Federal Agencies Face Continuing Challenges in Addressing Terrorist Financing and Money Laundering
GAO-04-501T, Mar 4, 2004
The September 11, 2001, terrorist attacks highlighted the importance of data collection, information sharing, and coordination within the U.S. government. Such efforts are important whether focused on terrorism or as an integral part of a broader strategy for combating money laundering. In this testimony, GAO addresses (1) the challenges the U.S. government faces in deterring terrorists' use of alternative financing mechanisms, (2) the steps that the Federal Bureau of Investigation (FBI) and Immigration and Customs Enforcement (ICE) have taken to implement a May 2003 Memorandum of Agreement concerning terrorist financing investigations, and (3) whether the annual National Money Laundering Strategy (NMLS) has served as a useful mechanism for guiding the coordination of federal efforts to combat money laundering and terrorist financing. GAO's testimony is based on two reports written in September 2003 (GAO-03-813) and November 2003 (GAO-04-163) for the Caucus and congressional requesters within the Senate Governmental Affairs Committee, as well as a February 2004 report (GAO-04-464R) on related issues for the Senate Appropriations Subcommittee on Homeland Security.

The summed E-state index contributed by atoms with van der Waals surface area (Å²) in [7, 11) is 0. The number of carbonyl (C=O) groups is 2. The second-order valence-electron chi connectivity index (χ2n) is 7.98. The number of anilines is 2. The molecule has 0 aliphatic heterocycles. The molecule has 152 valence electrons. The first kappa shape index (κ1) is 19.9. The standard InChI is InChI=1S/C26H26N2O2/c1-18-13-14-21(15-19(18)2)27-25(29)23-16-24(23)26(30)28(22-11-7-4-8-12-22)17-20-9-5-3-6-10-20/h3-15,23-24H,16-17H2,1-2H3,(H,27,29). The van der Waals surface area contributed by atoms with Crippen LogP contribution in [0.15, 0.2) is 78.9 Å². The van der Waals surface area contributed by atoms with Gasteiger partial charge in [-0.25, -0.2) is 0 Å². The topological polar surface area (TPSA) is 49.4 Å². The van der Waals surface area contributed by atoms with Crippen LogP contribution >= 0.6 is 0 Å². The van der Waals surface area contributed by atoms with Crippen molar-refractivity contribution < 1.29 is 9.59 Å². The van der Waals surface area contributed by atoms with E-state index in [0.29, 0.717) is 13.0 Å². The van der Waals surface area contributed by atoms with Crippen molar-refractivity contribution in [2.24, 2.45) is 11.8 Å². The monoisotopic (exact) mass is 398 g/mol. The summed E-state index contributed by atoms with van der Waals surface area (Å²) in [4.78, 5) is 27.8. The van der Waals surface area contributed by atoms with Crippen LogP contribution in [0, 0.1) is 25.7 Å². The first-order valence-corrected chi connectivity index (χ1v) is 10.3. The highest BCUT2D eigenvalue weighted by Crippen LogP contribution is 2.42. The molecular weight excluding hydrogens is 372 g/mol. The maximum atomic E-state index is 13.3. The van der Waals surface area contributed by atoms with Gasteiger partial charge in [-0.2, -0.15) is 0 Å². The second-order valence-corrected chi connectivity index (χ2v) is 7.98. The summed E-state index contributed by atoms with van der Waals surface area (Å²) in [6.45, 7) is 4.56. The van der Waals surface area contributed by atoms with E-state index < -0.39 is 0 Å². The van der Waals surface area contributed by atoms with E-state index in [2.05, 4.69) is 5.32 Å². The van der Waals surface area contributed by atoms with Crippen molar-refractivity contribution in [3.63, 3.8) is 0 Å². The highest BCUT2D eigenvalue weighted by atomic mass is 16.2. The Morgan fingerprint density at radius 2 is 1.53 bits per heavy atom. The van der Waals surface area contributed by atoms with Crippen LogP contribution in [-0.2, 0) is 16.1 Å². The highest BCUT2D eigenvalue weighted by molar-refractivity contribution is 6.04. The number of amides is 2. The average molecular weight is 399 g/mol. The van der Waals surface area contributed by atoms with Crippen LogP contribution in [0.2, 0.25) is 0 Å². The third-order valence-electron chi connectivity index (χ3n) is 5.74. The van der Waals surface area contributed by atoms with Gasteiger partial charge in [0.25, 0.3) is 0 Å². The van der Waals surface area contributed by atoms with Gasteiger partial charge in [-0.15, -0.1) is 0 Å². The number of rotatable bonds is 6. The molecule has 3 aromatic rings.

The U.S. government faces various challenges in determining and monitoring the nature and extent of terrorists' use of alternative financing mechanisms, according to GAO's November 2003 report. Alternative financing mechanisms are outside the mainstream financial system and include the use of commodities (cigarettes, counterfeit goods, illicit drugs, etc.), bulk cash, charities, and informal banking systems to earn, move, and store assets. GAO recommended more systematic collection, analysis, and sharing of information to make alternative financing mechanisms less attractive to terrorist groups. In response to our recommendation that the FBI, in consultation with other agencies, systematically collect and analyze information on terrorists' use of these mechanisms, Justice did not specifically agree or disagree with our recommendation, but other agencies agreed with the need for improved analysis. The Treasury agreed with our recommendation to issue an overdue report on precious stones and commodities, but it remains unclear how the resulting product may be used as the basis for an informed strategy as expected under the 2002 NMLS. The Internal Revenue Service (IRS) agreed with our recommendation to develop and implement procedures for sharing information on charities with states and issued IRS procedures and state guidance on December 31, 2003. To resolve jurisdictional issues and enhance interagency coordination of terrorist financing investigations, the FBI and ICE have taken steps to implement most of the key provisions of the May 2003 Memorandum of Agreement. According to GAO's February 2004 report, the agencies have developed collaborative procedures to determine whether applicable ICE investigations or financial crimes leads may be related to terrorism or terrorist financing--and, if so, determine whether the FBI should thereafter take the lead in pursuing them. GAO's report noted that continued progress will depend largely on the ability of the agencies to establish and maintain effective interagency relationships. From a broader or strategic perspective, the annual NMLS generally has not served as a useful mechanism for guiding coordination of federal efforts to combat money laundering and terrorist financing, according to GAO's September 2003 report. While Treasury and Justice had made progress on some strategy initiatives designed to enhance interagency coordination of investigations, most initiatives had not achieved the expectations called for in the annual strategies. The report recommended (1) strengthening the leadership structure for strategy development and implementation, (2) identifying key priorities, and (3) establishing accountability mechanisms. In commenting on a draft of the September 2003 report, Treasury said that our recommendations are important, should the Congress reauthorize the legislation requiring future strategies; Justice said that our observations and conclusions will be helpful in assessing the role that the strategy process has played in the federal government's efforts to combat money laundering; and Homeland Security said that it agreed with our recommendations.